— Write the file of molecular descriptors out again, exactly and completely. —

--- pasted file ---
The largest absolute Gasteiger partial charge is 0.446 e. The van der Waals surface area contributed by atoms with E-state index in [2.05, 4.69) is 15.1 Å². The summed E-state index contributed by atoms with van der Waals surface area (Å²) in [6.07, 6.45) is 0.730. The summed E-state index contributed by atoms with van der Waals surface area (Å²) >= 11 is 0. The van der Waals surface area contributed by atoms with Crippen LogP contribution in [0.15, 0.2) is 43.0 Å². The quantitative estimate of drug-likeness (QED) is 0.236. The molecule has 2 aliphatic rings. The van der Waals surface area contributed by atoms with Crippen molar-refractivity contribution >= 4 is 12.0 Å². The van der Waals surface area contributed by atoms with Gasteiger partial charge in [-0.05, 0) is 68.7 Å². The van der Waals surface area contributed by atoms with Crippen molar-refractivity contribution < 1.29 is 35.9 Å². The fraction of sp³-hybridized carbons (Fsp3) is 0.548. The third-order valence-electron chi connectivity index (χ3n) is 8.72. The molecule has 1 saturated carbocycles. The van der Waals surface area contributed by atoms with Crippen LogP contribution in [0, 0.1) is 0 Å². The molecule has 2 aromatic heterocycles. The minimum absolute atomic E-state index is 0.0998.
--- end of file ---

The largest absolute Gasteiger partial charge is 0.446 e. The van der Waals surface area contributed by atoms with E-state index in [2.05, 4.69) is 15.1 Å². The summed E-state index contributed by atoms with van der Waals surface area (Å²) in [6.07, 6.45) is 0.730. The summed E-state index contributed by atoms with van der Waals surface area (Å²) >= 11 is 0. The van der Waals surface area contributed by atoms with Crippen LogP contribution in [0.15, 0.2) is 43.0 Å². The quantitative estimate of drug-likeness (QED) is 0.236. The molecule has 2 aliphatic rings. The van der Waals surface area contributed by atoms with Crippen molar-refractivity contribution >= 4 is 12.0 Å². The van der Waals surface area contributed by atoms with Gasteiger partial charge in [-0.05, 0) is 68.7 Å². The van der Waals surface area contributed by atoms with Crippen molar-refractivity contribution < 1.29 is 35.9 Å². The fraction of sp³-hybridized carbons (Fsp3) is 0.548. The third-order valence-electron chi connectivity index (χ3n) is 8.72. The molecule has 1 saturated carbocycles. The van der Waals surface area contributed by atoms with Crippen LogP contribution in [0, 0.1) is 0 Å². The molecule has 2 aromatic heterocycles. The minimum absolute atomic E-state index is 0.0998.